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The British Society of Gastroenterology (BSG), after initially releasing a statement fully supporting the role of PAs in the speciality, has now announced a total shift in its position regarding the expansion of Physician Associate (PA) roles in gastroenterology and hepatology.

In a statement released on April 22nd, 2024, the BSG Executive body acknowledged concerns raised by its members, particularly trainees, regarding the potential impact of increased PAs on training opportunities and patient care.

Previously, the BSG supported the growth of PAs outlined in the NHS Long Term Workforce Plan and taking on additional skills in endoscopy. However, the newest statement highlights a lack of clarity surrounding the scope of practice, regulation, training, and supervision of PAs. These uncertainties have led the BSG to withhold its support for further expansion until these concerns are addressed.

The BSG emphasizes its appreciation for the contributions of current PAs in the field. The statement acknowledges instances where PAs have demonstrably improved patient care. However, the focus now shifts to ensuring future PA integration is implemented thoughtfully.

The BSG outlines its plan moving forward. These include:

  • Gathering evidence on the impact of PAs on training opportunities, particularly in GI endoscopy.
  • Contributing to the Royal College of Physicians document defining the Scope of Practice for PAs, with representation from BSG trainees.
  • Encouraging members to participate in consultations by the GMC and relevant colleges regarding PAs.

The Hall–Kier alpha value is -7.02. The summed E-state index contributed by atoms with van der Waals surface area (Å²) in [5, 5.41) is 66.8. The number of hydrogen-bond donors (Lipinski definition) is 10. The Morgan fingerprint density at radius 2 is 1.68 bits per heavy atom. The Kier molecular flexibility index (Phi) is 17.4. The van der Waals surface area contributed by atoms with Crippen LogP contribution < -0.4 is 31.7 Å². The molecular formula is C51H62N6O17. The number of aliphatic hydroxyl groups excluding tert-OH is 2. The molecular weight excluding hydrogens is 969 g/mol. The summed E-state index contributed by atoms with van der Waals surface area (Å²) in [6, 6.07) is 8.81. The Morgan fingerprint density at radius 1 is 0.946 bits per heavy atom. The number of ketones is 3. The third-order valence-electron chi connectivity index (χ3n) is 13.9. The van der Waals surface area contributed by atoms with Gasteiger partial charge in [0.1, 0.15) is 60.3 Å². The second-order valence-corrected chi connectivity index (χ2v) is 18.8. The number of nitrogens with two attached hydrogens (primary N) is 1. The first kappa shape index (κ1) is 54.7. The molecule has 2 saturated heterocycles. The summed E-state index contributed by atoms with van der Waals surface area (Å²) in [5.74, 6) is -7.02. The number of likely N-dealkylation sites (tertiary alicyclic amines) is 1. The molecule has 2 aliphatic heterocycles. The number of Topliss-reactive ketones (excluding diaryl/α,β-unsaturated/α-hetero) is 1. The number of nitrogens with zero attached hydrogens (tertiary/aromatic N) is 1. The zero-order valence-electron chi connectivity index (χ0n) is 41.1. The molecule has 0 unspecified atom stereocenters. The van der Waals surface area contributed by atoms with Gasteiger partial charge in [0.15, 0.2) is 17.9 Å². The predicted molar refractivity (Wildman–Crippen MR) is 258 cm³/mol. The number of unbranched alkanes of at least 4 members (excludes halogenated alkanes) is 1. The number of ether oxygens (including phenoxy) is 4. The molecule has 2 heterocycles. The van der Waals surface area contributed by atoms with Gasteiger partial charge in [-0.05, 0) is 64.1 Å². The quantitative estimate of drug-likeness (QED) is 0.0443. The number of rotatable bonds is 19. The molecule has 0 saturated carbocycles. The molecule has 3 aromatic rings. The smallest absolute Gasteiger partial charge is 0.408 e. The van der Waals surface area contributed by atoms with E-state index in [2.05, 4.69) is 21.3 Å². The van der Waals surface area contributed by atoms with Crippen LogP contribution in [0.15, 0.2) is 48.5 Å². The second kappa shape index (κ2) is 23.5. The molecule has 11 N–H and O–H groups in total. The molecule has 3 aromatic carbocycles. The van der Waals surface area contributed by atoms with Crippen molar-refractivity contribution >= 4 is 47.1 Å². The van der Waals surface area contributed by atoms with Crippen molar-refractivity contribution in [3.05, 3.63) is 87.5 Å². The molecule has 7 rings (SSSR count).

• Addressing broader training challenges faced by BSG members. This includes advocating for protected training time in endoscopy and exploring mechanisms for trainees to raise concerns.
  • The BSG’s decision reflects a growing concern within the medical community regarding the potential impact of rapidly expanding PA roles without proper safeguards. This move highlights the importance of ensuring clear guidelines and robust training programs for PAs to guarantee optimal patient care and continued development opportunities for medical trainees.

In a growing trend with Royal colleges, it seems the lack of a defined scope of practice for the PA role is hindering the role of PAs across the NHS, and is severely affecting future PA prospects for finding employment. The PA+PER hopes the FPAs Scope of Practice for PAs, to be released soon, will provide clarity and purpose for royal colleges to use a foundation to successfully grow the PA roles in their respective areas.

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